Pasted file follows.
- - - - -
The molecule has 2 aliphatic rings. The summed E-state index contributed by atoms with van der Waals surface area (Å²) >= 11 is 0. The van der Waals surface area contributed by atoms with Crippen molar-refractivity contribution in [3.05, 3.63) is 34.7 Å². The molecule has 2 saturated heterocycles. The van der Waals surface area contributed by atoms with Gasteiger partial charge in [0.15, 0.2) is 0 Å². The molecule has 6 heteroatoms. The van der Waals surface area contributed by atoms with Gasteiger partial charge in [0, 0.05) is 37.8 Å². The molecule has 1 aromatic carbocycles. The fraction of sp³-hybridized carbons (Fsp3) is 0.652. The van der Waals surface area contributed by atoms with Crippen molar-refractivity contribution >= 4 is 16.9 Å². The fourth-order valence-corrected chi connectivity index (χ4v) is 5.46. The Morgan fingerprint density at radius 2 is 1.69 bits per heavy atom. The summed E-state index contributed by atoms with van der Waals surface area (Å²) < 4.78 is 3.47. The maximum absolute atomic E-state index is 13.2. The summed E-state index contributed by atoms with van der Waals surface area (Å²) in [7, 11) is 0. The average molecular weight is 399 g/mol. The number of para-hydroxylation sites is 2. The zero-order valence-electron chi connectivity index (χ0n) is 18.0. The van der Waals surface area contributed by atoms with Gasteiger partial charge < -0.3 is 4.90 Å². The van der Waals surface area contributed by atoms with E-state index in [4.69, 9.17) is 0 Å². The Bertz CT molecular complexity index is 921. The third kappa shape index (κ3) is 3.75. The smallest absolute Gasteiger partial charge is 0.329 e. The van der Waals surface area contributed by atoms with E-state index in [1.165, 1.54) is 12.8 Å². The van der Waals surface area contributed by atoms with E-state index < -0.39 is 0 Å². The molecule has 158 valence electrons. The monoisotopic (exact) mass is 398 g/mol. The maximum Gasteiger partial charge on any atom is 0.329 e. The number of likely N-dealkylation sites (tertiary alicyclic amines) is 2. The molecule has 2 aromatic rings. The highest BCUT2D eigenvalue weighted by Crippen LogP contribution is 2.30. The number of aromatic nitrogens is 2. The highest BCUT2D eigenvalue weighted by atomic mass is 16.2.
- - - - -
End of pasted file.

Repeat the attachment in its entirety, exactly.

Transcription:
The molecule has 2 aliphatic rings. The summed E-state index contributed by atoms with van der Waals surface area (Å²) >= 11 is 0. The van der Waals surface area contributed by atoms with Crippen molar-refractivity contribution in [3.05, 3.63) is 34.7 Å². The molecule has 2 saturated heterocycles. The van der Waals surface area contributed by atoms with Gasteiger partial charge in [0.15, 0.2) is 0 Å². The molecule has 6 heteroatoms. The van der Waals surface area contributed by atoms with Gasteiger partial charge in [0, 0.05) is 37.8 Å². The molecule has 1 aromatic carbocycles. The fraction of sp³-hybridized carbons (Fsp3) is 0.652. The van der Waals surface area contributed by atoms with Crippen molar-refractivity contribution >= 4 is 16.9 Å². The fourth-order valence-corrected chi connectivity index (χ4v) is 5.46. The Morgan fingerprint density at radius 2 is 1.69 bits per heavy atom. The summed E-state index contributed by atoms with van der Waals surface area (Å²) < 4.78 is 3.47. The maximum absolute atomic E-state index is 13.2. The summed E-state index contributed by atoms with van der Waals surface area (Å²) in [7, 11) is 0. The average molecular weight is 399 g/mol. The number of para-hydroxylation sites is 2. The zero-order valence-electron chi connectivity index (χ0n) is 18.0. The van der Waals surface area contributed by atoms with Gasteiger partial charge < -0.3 is 4.90 Å². The van der Waals surface area contributed by atoms with E-state index in [4.69, 9.17) is 0 Å². The Bertz CT molecular complexity index is 921. The third kappa shape index (κ3) is 3.75. The smallest absolute Gasteiger partial charge is 0.329 e. The van der Waals surface area contributed by atoms with E-state index in [1.165, 1.54) is 12.8 Å². The van der Waals surface area contributed by atoms with E-state index < -0.39 is 0 Å². The molecule has 158 valence electrons. The monoisotopic (exact) mass is 398 g/mol. The maximum Gasteiger partial charge on any atom is 0.329 e. The number of likely N-dealkylation sites (tertiary alicyclic amines) is 2. The molecule has 2 aromatic rings. The highest BCUT2D eigenvalue weighted by Crippen LogP contribution is 2.30. The number of aromatic nitrogens is 2. The highest BCUT2D eigenvalue weighted by atomic mass is 16.2.